WHILE the Philippines keeps its Tier 1 compliance with anti-human trafficking standards, it is still disheartening to read reports that it has not been consistent prosecuting and convicting human traffickers. Human trafficking is a direct affront to our dignity as human beings, degrading the humanity both of the victims and the perpetrators.
Perhaps, the more heinous form of human trafficking is sex trafficking. It transforms the human being into a commodity, sold for sexual abuse. It destroys and degrades the “image and likeness of God” in the human person. The National Human Trafficking Resource Center provided some indicators, which Filipino healthcare professionals can easily find in the ordinary course of their jobs.
The first indicator is underage (younger than 18 years old) work in the commercial sex industry. These workers may belong to underground brothels or licensed drinking joints that front for commercial sex services. The second indicator is the presence of some tattoo branding, which consists of phrases like “for sale,” “property of...”, or “Daddy.” This indicates that the person might have gone through a process of underground bidding, having been sold to his or her current “owner.”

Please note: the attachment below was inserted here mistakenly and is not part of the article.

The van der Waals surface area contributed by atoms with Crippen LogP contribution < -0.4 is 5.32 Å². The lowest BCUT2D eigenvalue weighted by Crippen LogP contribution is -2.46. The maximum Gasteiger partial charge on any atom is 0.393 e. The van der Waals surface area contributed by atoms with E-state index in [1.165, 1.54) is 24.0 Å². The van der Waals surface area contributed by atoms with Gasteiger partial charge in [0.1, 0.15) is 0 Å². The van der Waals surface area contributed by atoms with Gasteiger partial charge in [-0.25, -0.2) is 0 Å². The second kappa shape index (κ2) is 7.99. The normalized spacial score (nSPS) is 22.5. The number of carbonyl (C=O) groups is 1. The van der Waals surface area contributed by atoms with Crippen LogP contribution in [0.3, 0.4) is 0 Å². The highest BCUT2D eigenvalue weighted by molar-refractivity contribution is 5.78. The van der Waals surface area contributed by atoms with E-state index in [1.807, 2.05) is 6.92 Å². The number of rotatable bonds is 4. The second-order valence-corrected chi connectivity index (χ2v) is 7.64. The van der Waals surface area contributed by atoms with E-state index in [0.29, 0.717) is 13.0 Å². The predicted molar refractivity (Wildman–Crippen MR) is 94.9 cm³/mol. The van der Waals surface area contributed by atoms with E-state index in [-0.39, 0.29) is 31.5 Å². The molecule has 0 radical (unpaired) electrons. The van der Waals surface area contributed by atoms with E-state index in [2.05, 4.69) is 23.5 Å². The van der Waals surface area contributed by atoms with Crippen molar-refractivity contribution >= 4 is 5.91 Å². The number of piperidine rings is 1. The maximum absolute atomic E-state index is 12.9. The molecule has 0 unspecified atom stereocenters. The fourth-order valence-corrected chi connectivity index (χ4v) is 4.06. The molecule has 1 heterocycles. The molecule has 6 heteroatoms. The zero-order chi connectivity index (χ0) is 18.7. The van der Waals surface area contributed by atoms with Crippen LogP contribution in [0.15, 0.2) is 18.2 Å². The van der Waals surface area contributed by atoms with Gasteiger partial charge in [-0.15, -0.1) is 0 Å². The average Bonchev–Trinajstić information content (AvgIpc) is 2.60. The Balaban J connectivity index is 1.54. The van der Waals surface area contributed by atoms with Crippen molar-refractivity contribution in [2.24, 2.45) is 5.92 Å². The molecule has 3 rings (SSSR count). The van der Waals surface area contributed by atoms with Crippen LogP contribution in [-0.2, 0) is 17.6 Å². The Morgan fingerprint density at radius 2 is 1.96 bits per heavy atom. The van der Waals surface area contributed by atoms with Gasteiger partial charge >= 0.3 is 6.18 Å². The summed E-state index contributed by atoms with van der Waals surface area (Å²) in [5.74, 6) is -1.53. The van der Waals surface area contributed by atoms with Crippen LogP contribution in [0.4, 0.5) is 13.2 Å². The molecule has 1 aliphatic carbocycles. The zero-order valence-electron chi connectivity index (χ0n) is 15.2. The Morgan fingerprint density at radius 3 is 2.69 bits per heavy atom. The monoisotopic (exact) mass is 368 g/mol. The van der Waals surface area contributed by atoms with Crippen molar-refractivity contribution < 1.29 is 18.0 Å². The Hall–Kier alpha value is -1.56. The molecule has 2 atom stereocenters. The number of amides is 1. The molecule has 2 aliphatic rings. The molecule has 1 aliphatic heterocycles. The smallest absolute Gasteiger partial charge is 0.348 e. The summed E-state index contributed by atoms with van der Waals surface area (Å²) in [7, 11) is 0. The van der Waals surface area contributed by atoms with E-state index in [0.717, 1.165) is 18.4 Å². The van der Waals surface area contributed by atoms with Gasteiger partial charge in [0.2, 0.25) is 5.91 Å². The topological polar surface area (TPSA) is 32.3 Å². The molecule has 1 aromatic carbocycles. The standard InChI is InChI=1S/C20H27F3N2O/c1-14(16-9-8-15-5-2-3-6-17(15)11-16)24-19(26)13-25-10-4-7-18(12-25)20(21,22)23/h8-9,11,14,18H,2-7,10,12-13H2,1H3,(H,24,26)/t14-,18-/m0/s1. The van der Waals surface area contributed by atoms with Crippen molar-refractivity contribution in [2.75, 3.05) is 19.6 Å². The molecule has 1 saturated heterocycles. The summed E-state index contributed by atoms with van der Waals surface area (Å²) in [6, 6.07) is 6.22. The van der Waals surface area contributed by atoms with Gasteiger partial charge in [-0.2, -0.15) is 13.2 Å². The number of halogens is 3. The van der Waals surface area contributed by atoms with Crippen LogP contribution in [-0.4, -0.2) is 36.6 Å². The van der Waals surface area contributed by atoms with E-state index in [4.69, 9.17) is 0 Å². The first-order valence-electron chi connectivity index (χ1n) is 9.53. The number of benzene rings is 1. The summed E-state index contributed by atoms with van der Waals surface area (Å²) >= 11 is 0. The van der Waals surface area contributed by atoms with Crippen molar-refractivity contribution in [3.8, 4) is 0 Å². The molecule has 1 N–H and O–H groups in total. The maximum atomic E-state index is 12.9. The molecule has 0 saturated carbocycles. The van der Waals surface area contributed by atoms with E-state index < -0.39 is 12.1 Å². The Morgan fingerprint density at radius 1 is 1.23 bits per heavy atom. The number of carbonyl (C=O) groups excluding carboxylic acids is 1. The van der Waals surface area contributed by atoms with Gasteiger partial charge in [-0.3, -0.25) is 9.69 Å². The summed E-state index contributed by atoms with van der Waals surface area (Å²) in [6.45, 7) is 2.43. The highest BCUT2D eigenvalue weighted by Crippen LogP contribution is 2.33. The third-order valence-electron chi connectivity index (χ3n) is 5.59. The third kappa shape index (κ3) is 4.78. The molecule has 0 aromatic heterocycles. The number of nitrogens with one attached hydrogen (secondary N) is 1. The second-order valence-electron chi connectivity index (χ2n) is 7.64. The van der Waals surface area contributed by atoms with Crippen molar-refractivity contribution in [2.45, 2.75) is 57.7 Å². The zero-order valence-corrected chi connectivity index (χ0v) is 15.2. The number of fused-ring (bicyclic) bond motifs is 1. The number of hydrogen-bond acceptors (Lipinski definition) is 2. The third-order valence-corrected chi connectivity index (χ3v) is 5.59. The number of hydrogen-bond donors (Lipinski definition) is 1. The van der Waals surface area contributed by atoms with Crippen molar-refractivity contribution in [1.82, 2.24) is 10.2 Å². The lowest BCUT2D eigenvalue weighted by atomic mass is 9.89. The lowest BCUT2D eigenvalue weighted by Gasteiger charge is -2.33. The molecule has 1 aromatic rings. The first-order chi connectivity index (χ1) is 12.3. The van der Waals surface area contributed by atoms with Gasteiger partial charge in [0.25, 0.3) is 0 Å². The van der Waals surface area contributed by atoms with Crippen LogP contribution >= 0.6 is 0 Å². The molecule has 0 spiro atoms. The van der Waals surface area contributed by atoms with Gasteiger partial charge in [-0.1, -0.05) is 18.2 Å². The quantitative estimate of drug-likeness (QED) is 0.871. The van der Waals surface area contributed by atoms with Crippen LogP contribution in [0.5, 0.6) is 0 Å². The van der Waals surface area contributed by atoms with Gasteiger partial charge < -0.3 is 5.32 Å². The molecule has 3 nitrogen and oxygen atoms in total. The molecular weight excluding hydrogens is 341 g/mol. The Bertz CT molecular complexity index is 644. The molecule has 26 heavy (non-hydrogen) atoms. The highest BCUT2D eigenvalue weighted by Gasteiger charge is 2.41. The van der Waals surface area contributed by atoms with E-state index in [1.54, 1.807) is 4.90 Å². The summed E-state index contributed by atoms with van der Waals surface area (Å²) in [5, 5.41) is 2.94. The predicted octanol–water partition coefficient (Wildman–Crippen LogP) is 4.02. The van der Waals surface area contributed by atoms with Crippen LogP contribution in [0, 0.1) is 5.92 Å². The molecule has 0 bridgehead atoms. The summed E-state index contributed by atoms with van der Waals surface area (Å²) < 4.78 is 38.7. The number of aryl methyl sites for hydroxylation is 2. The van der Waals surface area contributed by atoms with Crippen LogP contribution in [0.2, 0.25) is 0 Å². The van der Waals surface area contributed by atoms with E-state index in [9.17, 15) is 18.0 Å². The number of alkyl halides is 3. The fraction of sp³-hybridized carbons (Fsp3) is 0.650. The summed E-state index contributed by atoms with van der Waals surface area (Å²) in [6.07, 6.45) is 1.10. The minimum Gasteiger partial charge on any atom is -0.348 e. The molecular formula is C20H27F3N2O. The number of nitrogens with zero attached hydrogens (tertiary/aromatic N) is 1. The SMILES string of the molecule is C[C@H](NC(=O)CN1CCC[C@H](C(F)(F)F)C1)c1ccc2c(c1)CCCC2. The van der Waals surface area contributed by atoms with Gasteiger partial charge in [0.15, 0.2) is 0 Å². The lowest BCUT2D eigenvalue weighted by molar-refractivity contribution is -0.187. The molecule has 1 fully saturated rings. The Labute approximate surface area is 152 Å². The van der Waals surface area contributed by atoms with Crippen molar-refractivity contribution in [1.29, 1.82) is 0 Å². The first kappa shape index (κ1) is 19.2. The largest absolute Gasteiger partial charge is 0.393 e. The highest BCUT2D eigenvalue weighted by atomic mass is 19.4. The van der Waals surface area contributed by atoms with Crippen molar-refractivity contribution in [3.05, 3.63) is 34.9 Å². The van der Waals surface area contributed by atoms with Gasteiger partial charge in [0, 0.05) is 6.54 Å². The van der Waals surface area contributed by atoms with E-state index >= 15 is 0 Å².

Upon routine medical history interviews, the person reports a very high number of sexual partners. Oftentimes, he or she wears clothing that is grossly inappropriate for the venue (e.g. hospital) or the weather (e.g. skimpy dress in a cold season).
Last, the person has strong command of street language that is common in the commercial sex industry, often referring to “the life.” (ako’ng kinabuhi). This normalization of language is a strong indicator of deep involvement in this industry.
The women usually checks in the hospital emergency department for severe injuries (often with high frequency). They may also seek gynecological services (due to multiple or recurring sexually transmissible infections, vaginal or rectal trauma), prenatal care (if their contraception method failed), addiction treatment and mental health services (due to depression, anxiety or panic attacks, and high irritability).
However, these victims do appear even in routine checkups for pre-existing conditions or for health problems usually unrelated to sex trafficking.
Healthcare workers, therefore, are encouraged to be more vigilant in detecting sex trafficked Filipinos or foreign nationals and report them to authorities. We are still our brothers’ and sisters’ keepers. Look at them with those fraternal eyes, always.